How Much Do Oil Changes at the Dealership Cost?

Routine maintenance at the dealership is typically more expensive than at independent shops. Prices will vary depending on the vehicle, manufacturer, location, and oil type. That said, prices are still relatively competitive and may cost between $65 and $150.

Dealerships use Original Equipment Manufacturer (OEM) parts and have more expensive labor fees. You’ll incur even more costly fees if your vehicle requires synthetic oil.

Will You Lose Your Warranty?

Fortunately, you won’t lose or violate the warranty if you get an oil change at a location other than the dealership. Many dealerships try to scare consumers into using their services, but they can’t legally force you to do so.

Depending on your preference, you can conduct routine maintenance by hand, at a licensed mechanic, or at the dealership. Be sure to inspect the lease agreement to determine what routine maintenance consists of and the regular service intervals.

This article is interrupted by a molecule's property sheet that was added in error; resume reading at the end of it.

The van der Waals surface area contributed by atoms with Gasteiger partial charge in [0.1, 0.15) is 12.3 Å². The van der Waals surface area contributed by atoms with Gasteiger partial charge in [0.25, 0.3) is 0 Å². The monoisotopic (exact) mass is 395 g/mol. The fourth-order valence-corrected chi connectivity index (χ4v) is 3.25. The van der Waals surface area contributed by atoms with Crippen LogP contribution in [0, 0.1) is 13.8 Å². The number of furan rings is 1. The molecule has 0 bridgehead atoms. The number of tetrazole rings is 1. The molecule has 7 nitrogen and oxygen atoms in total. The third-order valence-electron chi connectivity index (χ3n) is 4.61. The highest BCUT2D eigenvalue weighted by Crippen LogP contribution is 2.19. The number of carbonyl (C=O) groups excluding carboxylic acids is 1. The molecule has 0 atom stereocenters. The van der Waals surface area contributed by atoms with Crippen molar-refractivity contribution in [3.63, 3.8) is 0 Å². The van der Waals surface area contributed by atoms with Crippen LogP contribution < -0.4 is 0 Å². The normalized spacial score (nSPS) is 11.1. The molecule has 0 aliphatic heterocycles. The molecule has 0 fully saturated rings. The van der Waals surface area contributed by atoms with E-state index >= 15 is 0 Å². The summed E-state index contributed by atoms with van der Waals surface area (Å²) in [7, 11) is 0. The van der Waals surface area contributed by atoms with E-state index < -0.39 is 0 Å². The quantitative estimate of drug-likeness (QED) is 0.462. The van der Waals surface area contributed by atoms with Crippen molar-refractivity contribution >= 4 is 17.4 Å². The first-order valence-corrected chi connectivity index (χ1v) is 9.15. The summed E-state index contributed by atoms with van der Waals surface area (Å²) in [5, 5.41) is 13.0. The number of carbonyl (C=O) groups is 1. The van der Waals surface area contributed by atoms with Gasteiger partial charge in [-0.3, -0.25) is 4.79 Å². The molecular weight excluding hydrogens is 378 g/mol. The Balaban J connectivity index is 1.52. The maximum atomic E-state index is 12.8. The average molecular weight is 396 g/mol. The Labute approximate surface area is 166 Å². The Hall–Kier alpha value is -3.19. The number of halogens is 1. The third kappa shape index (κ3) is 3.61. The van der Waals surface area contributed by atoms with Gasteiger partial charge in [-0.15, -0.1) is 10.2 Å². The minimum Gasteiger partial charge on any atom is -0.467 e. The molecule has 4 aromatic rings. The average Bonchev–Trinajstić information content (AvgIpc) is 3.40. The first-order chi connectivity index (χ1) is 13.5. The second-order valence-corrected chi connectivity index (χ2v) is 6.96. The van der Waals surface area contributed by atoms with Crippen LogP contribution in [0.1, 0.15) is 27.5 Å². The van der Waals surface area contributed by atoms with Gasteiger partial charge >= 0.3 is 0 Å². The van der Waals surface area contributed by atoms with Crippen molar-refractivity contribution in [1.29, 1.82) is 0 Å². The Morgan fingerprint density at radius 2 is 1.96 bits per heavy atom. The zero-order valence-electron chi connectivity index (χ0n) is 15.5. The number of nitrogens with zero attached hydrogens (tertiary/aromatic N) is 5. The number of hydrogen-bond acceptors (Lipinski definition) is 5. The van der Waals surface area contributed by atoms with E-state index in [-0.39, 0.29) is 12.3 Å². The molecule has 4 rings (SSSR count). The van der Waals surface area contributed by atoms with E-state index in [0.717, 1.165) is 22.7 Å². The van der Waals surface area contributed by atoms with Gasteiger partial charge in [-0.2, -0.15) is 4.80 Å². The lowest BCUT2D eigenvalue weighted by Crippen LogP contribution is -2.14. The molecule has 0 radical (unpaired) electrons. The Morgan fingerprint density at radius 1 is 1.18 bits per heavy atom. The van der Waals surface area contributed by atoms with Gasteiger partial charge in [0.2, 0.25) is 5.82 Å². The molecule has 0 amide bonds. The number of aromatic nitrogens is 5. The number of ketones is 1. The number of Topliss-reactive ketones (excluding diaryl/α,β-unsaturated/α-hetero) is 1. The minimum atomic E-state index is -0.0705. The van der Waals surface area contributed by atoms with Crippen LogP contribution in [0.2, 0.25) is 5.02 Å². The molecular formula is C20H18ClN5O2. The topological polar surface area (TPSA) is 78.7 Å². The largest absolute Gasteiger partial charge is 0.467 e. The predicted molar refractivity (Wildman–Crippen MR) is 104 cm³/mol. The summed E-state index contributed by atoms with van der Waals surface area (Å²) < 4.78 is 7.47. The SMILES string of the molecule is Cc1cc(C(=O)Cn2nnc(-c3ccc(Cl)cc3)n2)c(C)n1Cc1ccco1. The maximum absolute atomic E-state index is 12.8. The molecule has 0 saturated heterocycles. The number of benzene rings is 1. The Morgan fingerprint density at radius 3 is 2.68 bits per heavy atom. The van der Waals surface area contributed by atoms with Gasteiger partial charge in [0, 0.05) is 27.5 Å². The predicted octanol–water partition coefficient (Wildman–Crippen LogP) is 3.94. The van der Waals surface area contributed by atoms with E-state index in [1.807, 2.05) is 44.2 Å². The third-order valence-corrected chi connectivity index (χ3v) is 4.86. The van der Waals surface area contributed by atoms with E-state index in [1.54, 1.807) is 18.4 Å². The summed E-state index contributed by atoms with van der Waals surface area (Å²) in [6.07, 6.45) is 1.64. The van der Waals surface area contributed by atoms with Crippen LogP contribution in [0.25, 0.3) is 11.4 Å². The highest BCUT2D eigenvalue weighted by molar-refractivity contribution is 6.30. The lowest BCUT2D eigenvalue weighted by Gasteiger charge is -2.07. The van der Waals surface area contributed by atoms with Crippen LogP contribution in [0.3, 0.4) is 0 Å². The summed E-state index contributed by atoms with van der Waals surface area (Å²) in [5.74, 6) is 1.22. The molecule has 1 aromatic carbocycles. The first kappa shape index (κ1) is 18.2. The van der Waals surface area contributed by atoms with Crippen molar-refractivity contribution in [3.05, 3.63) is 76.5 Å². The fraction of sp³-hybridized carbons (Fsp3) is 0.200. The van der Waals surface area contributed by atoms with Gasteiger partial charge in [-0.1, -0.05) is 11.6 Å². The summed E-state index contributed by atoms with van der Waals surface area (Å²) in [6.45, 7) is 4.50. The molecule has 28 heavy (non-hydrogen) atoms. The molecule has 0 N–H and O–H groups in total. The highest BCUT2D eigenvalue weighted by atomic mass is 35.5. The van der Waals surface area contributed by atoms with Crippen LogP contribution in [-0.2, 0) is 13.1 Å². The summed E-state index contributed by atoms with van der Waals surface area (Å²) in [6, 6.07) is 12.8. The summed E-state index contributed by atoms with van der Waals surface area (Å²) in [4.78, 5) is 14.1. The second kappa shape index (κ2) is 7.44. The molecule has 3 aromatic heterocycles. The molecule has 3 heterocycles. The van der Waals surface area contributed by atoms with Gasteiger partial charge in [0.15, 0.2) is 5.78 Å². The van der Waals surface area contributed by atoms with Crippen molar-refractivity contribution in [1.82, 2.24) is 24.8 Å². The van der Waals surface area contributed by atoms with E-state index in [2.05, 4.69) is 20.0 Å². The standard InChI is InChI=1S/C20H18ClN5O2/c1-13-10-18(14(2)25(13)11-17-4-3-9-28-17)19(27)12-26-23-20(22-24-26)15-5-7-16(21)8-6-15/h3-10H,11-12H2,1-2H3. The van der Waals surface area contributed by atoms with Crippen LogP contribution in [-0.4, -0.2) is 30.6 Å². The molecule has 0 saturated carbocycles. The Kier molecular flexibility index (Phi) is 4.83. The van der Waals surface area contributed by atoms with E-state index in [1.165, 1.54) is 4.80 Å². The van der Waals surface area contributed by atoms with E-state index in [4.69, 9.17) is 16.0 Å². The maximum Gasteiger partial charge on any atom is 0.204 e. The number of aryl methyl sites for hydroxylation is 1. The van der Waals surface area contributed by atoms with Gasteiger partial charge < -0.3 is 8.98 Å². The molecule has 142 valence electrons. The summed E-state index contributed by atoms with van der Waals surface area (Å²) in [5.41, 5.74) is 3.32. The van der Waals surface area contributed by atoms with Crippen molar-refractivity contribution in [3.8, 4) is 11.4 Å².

Do Dealerships Change the Oil for You?

Oil change from the engine of a car in a workshop by a professional mechanic

Many lease agreements include certain repair services that the dealership provides without additional costs. That said, most dealerships do not provide scheduled maintenance like oil changes or tire rotation for free.

As we mentioned earlier, several lease agreements offer free oil changes at the beginning of the term provided by the dealership, but this varies. Other dealerships offer prepaid maintenance packages that may or may not be worthwhile, depending on your situation and budget.